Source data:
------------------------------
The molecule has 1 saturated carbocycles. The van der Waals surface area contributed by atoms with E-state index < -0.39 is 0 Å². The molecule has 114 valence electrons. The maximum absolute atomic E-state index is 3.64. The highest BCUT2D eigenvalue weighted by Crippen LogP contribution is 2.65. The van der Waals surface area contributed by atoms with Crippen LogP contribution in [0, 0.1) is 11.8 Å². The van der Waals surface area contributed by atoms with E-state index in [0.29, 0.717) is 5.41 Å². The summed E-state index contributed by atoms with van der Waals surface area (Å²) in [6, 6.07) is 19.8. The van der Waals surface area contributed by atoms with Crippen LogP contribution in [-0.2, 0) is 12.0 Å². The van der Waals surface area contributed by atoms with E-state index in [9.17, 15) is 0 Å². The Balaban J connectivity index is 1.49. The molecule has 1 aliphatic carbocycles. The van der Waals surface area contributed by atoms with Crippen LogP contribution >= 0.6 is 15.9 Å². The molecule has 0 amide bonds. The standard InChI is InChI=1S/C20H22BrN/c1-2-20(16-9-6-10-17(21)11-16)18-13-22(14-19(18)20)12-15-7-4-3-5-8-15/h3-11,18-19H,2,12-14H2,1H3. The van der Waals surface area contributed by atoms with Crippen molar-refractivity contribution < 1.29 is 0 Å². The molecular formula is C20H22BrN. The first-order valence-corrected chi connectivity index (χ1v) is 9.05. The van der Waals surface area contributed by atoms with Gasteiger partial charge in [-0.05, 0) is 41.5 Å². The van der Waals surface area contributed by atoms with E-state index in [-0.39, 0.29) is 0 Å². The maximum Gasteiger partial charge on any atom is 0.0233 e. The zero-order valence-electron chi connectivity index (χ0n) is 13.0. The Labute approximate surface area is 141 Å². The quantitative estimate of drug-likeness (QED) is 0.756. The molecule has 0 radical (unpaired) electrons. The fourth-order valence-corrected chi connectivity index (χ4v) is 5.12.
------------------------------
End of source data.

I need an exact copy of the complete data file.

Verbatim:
The molecule has 1 saturated carbocycles. The van der Waals surface area contributed by atoms with E-state index < -0.39 is 0 Å². The molecule has 114 valence electrons. The maximum absolute atomic E-state index is 3.64. The highest BCUT2D eigenvalue weighted by Crippen LogP contribution is 2.65. The van der Waals surface area contributed by atoms with Crippen LogP contribution in [0, 0.1) is 11.8 Å². The van der Waals surface area contributed by atoms with E-state index in [0.29, 0.717) is 5.41 Å². The summed E-state index contributed by atoms with van der Waals surface area (Å²) in [6, 6.07) is 19.8. The van der Waals surface area contributed by atoms with Crippen LogP contribution in [-0.2, 0) is 12.0 Å². The van der Waals surface area contributed by atoms with E-state index in [9.17, 15) is 0 Å². The Balaban J connectivity index is 1.49. The molecule has 1 aliphatic carbocycles. The van der Waals surface area contributed by atoms with Crippen LogP contribution >= 0.6 is 15.9 Å². The molecule has 0 amide bonds. The standard InChI is InChI=1S/C20H22BrN/c1-2-20(16-9-6-10-17(21)11-16)18-13-22(14-19(18)20)12-15-7-4-3-5-8-15/h3-11,18-19H,2,12-14H2,1H3. The van der Waals surface area contributed by atoms with Crippen molar-refractivity contribution < 1.29 is 0 Å². The molecular formula is C20H22BrN. The first-order valence-corrected chi connectivity index (χ1v) is 9.05. The van der Waals surface area contributed by atoms with Gasteiger partial charge in [-0.05, 0) is 41.5 Å². The van der Waals surface area contributed by atoms with E-state index in [-0.39, 0.29) is 0 Å². The maximum Gasteiger partial charge on any atom is 0.0233 e. The zero-order valence-electron chi connectivity index (χ0n) is 13.0. The Labute approximate surface area is 141 Å². The quantitative estimate of drug-likeness (QED) is 0.756. The molecule has 0 radical (unpaired) electrons. The fourth-order valence-corrected chi connectivity index (χ4v) is 5.12.